Openings and Closings

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When you hear a joke, what do you remember about it? For me it’s the set-up and the punch line. My poor joke telling skills center around having to fudge the middle because I simply can’t remember it.

How about a story? I remember the beginning and the ending but please don’t quiz me on the specifics in between.

The same goes for presentations. Sometimes we get so bogged down in the data, the details and the intricacies of our information that we lose sight of what the audience remembers the most. It’s not the middle!

That’s why it’s really important to set up your presentation with a strong opening to both draw them in and alert them to the message you want them to leave with. It’s equally important to close by clearly reiterating the main message you opened with and by “tying it up in a bow” that brings your presentation full circle.

For that reason, I like to open presentations with some sort of story or “attention grabber” to pull them right into the world of my presentation. The conclusion of this anecdote, etc. is my main message for the presentation: the thing I most want them to believe by the time I finish. I call this my “point of view.

Then, in the body of the presentation, I include all the good stuff I have prepared to convince my audience to adopt my point of view. That is, relevant main and sub-points and supporting information such as data and other attention grabbers. Unfortunately I can’t count on my audience remembering all of my points and data, and I often can’t prevent them from texting or tweeting while I talk.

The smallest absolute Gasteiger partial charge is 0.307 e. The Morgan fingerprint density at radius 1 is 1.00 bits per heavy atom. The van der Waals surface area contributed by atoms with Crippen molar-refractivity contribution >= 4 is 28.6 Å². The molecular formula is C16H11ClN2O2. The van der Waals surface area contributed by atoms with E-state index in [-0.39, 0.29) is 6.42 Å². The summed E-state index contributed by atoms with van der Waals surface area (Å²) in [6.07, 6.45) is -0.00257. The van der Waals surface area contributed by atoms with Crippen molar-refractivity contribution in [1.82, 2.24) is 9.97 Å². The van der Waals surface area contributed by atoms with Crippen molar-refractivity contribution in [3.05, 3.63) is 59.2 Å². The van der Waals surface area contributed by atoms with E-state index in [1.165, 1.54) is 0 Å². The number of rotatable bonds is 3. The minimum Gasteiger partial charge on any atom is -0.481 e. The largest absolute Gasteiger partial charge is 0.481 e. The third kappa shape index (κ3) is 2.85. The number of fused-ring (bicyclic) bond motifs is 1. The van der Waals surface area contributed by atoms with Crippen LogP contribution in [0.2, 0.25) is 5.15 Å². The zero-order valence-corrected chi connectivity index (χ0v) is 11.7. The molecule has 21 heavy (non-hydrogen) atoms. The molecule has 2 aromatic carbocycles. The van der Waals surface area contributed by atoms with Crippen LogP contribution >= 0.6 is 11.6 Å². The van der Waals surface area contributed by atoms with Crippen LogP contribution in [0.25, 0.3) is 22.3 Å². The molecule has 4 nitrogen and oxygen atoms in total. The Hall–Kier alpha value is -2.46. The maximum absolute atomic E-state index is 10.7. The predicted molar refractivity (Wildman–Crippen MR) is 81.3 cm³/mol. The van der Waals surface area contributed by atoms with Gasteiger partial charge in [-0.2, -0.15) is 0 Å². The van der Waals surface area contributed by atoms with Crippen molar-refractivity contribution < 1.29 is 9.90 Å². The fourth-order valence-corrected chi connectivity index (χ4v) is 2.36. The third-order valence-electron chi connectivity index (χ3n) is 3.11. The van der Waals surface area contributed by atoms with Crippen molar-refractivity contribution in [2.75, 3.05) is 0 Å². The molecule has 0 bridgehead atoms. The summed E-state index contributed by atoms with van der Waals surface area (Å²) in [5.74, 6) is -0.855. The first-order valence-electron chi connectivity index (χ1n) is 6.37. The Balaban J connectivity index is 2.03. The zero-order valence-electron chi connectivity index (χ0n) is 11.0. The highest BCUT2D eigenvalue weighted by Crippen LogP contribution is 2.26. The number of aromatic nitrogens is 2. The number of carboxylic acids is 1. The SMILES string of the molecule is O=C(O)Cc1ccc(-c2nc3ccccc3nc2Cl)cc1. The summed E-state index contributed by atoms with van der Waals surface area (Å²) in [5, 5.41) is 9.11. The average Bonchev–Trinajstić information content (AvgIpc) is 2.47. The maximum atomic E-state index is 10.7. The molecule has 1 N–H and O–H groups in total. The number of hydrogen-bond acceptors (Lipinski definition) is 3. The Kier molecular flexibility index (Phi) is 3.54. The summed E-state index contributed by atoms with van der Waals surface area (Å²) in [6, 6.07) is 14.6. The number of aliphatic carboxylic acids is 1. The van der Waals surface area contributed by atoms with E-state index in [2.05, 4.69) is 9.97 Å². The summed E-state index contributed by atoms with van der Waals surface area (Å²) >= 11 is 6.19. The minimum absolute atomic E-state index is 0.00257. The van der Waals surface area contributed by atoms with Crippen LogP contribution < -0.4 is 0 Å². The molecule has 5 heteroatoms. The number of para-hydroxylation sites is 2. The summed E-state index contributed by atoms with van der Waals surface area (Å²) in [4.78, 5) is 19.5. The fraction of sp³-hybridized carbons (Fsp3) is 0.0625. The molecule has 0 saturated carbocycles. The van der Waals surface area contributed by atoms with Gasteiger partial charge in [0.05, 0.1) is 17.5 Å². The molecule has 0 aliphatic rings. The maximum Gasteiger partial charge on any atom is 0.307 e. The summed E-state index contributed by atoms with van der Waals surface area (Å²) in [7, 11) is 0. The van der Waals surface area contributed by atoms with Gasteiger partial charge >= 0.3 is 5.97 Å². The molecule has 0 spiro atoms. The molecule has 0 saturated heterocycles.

So in my conclusion, I link the main points from the body of my presentation to my point of view, reiterating it one last time to ensure they will remember it when they leave the presentation. Then, I end on a note that harkens back to my opening attention grabber. Maybe I take it one step further. Maybe I make a humorous allusion to it. However I do it, by reminding them of the opening story, etc., I am giving my presentation closure – making it more integrated. I am also reminding them of what first alerted them to my point of view. If they’ve been paying attention during my presentation, that message will now be more meaningful to them. Worse case scenario, they will simply hear the message again during my conclusion. Either way, my closing attention grabber eases them out of the world of my presentation and back into their real lives.

Tom Vanderbilt, in a New York Times article, quoted the Italian scholar, Guiliana Adamo who spoke about this subject as it relates to literature.

“If the narrative strategies of the beginning assure the reader’s passage from the real world to the fictional one, the closing strategies prepare the reader’s transition from the novelistic universe to daily life.”

Openings and closings function similarly in our presentations. But they additionally ensure that our audience members pocket our point of view while they’re in the land of our presentation and take it out, ready for use, when they return to real life.

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